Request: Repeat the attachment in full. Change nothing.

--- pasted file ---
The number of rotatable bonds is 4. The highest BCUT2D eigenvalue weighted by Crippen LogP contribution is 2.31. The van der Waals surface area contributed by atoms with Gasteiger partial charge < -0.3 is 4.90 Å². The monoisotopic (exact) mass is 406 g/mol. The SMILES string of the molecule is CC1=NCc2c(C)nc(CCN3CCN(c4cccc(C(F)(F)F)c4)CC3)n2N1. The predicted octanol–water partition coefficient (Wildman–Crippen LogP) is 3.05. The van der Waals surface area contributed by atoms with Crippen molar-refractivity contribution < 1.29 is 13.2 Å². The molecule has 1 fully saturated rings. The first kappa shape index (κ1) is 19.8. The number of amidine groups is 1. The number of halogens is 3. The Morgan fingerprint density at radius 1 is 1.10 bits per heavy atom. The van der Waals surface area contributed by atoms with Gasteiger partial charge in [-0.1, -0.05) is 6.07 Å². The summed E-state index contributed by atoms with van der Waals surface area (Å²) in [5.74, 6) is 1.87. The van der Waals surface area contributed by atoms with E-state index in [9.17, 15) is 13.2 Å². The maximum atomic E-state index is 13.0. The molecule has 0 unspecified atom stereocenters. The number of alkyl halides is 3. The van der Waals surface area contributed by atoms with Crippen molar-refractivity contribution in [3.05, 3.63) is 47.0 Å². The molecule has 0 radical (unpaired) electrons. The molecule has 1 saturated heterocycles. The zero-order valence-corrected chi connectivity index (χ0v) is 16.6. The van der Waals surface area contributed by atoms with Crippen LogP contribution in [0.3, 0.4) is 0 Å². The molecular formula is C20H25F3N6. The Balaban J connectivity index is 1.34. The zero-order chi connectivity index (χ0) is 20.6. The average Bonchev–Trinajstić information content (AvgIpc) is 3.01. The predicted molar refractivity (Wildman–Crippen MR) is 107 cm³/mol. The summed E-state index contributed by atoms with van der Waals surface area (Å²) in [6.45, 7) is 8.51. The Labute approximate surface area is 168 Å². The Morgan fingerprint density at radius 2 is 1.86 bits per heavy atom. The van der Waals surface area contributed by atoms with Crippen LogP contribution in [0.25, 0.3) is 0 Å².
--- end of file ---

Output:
The number of rotatable bonds is 4. The highest BCUT2D eigenvalue weighted by Crippen LogP contribution is 2.31. The van der Waals surface area contributed by atoms with Gasteiger partial charge < -0.3 is 4.90 Å². The monoisotopic (exact) mass is 406 g/mol. The SMILES string of the molecule is CC1=NCc2c(C)nc(CCN3CCN(c4cccc(C(F)(F)F)c4)CC3)n2N1. The predicted octanol–water partition coefficient (Wildman–Crippen LogP) is 3.05. The van der Waals surface area contributed by atoms with Crippen molar-refractivity contribution < 1.29 is 13.2 Å². The molecule has 1 fully saturated rings. The first kappa shape index (κ1) is 19.8. The number of amidine groups is 1. The number of halogens is 3. The Morgan fingerprint density at radius 1 is 1.10 bits per heavy atom. The van der Waals surface area contributed by atoms with Gasteiger partial charge in [-0.1, -0.05) is 6.07 Å². The summed E-state index contributed by atoms with van der Waals surface area (Å²) in [5.74, 6) is 1.87. The van der Waals surface area contributed by atoms with E-state index in [9.17, 15) is 13.2 Å². The maximum atomic E-state index is 13.0. The molecule has 0 unspecified atom stereocenters. The number of alkyl halides is 3. The van der Waals surface area contributed by atoms with Crippen molar-refractivity contribution in [3.05, 3.63) is 47.0 Å². The molecule has 0 radical (unpaired) electrons. The molecule has 1 saturated heterocycles. The zero-order valence-corrected chi connectivity index (χ0v) is 16.6. The van der Waals surface area contributed by atoms with Crippen LogP contribution in [0.3, 0.4) is 0 Å². The molecular formula is C20H25F3N6. The Balaban J connectivity index is 1.34. The zero-order chi connectivity index (χ0) is 20.6. The average Bonchev–Trinajstić information content (AvgIpc) is 3.01. The predicted molar refractivity (Wildman–Crippen MR) is 107 cm³/mol. The summed E-state index contributed by atoms with van der Waals surface area (Å²) in [6.45, 7) is 8.51. The Labute approximate surface area is 168 Å². The Morgan fingerprint density at radius 2 is 1.86 bits per heavy atom. The van der Waals surface area contributed by atoms with Crippen LogP contribution in [0.25, 0.3) is 0 Å².